How to answer questions about your sexual orientation

by on May 28, 2010 at 12:56 pm in Current Affairs, Education, Law | Permalink

As an aside, I cannot refrain from relating another anecdote, which is told of Gore Vidal.  In a TV interview he was asked: "Was your first sexual experience with a man or with a woman?"  To which he replied: "I was too polite to ask."

That is from Žižek citing Dolar, p.121.  It's a shame that Kagan does not have the liberty to answer in the same manner.

1 minderbender May 28, 2010 at 1:42 pm

I’m sure Kagan has seen a deposition taken – she should just answer, “Yes.”

2 Pedro May 28, 2010 at 2:29 pm

That’s just an amazing answer if he did it off the cuff. Politely refusing to answer the questions, while subtly but unmistakably telling the interviewer that he was impolite to have asked the question. Brilliant!

3 Andrew May 28, 2010 at 4:03 pm

I don’t care who she screws as long as it’s not me.

If she told Congress to go %$@#% themselves she’d get my support even though she does plan to screw me.

4 Rob May 28, 2010 at 4:55 pm

Those who abide by social norms reinforce them. Kagan is part of the problem if she decides she doesn’t have the liberty to answer in the same manner.

5 Andrew May 28, 2010 at 5:32 pm

I don’t know, but while at first thought I might say that having gays in the military has nothing in common with lesbians on the SupCo, if having buggery on the high seas will keep those jack legs from drafting my kids, then I’m all for it.

6 Andrew May 28, 2010 at 6:00 pm

Because she has no experience?

7 anonymous May 28, 2010 at 6:24 pm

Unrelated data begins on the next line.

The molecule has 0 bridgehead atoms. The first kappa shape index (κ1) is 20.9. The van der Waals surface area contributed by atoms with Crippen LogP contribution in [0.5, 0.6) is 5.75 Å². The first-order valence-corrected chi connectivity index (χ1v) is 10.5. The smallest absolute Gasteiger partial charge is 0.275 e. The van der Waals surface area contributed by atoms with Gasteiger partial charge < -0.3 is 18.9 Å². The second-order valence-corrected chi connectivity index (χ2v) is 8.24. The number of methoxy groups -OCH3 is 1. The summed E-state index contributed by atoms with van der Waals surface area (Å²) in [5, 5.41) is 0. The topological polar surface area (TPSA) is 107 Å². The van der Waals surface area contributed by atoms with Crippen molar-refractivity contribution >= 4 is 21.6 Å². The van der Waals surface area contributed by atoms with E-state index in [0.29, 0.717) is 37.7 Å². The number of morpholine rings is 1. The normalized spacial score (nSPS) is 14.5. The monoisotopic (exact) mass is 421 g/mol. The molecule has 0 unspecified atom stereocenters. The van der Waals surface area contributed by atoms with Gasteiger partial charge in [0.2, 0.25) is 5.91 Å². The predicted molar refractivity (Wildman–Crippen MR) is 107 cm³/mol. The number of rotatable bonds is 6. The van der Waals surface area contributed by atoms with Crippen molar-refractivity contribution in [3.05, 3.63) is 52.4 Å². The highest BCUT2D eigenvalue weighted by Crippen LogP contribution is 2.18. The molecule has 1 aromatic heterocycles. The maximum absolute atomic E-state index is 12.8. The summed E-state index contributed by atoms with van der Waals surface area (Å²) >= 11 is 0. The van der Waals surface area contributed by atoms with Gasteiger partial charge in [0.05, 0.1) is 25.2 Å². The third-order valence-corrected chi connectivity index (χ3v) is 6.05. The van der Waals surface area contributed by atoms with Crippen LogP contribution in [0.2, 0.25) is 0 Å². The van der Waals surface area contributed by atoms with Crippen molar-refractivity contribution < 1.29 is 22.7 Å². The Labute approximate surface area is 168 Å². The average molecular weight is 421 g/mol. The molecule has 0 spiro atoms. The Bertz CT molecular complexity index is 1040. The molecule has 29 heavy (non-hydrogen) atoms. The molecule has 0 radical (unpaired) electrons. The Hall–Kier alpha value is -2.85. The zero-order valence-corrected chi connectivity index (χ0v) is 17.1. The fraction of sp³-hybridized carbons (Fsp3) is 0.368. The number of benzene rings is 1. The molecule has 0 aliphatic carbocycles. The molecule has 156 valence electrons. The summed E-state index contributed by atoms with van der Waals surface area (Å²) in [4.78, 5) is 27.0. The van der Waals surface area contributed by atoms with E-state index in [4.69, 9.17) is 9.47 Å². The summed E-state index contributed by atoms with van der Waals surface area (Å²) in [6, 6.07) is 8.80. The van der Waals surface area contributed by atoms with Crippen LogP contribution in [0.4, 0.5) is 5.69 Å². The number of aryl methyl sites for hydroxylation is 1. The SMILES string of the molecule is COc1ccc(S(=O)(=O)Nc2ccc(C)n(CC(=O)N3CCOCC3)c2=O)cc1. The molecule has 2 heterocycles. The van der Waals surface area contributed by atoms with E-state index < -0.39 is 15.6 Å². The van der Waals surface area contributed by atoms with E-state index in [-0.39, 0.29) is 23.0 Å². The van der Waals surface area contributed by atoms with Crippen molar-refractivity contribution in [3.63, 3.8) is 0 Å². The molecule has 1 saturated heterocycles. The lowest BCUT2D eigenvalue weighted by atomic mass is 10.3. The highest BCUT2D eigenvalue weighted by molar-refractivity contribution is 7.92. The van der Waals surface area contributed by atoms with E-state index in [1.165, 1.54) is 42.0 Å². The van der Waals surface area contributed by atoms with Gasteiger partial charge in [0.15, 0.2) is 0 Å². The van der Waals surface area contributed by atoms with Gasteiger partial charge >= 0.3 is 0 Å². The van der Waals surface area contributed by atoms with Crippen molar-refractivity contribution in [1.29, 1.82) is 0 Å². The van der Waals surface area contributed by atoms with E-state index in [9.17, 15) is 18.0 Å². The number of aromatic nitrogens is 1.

It’s nice to know that Gore Vidal was once capable of being polite. As a crotchety 83 year-old late last year, he notoriously referred to Roman Polanski’s 13 year-old victim as a “young hooker” (and that was no slip of the tongue either, he very much meant it). There was a surprisingly… nonexistent… reaction to these remarks, and the original interview in The Atlantic seems to have been removed, although many blog entries written at the time reference the broken link.

8 Mr. Econotarian May 28, 2010 at 6:34 pm

Gay people have the experience of being judged their entire life…

9 Bock May 28, 2010 at 8:43 pm

Vidal once made the most cynical statement ever uttered: “Every time a friend succeeds a part of me dies.”

10 Andrew May 28, 2010 at 9:02 pm

Do people believe that Kagan’s sexual orientation was purely coincidental in Obama’s selection process?

Not me. I figure he wants it to come up.

11 mulp May 28, 2010 at 11:07 pm

Reading the comments, Alice’s Restaurant comes to mind…

I went over to the sargent, said, “Sargeant, you got a lot a damn gall to ask me if I’ve rehabilitated myself, I mean, I mean, I mean that just, I’m sittin’ here on the bench, I mean I’m sittin here on the Group W bench ’cause you want to know if I’m moral enough join the army, burn women, kids, houses and villages after bein’ a litterbug.” He looked at me and said, “Kid, we don’t like your kind, and we’re gonna send you fingerprints off to Washington.”

And friends, somewhere in Washington enshrined in some little folder, is a study in black and white of my fingerprints. And the only reason I’m singing you this song now is cause you may know somebody in a similar situation, or you may be in a similar situation, and if your in a situation like that there’s only one thing you can do and that’s walk into the shrink wherever you are ,just walk in say “Shrink, You can get anything you want, at Alice’s restaurant.”. And walk out.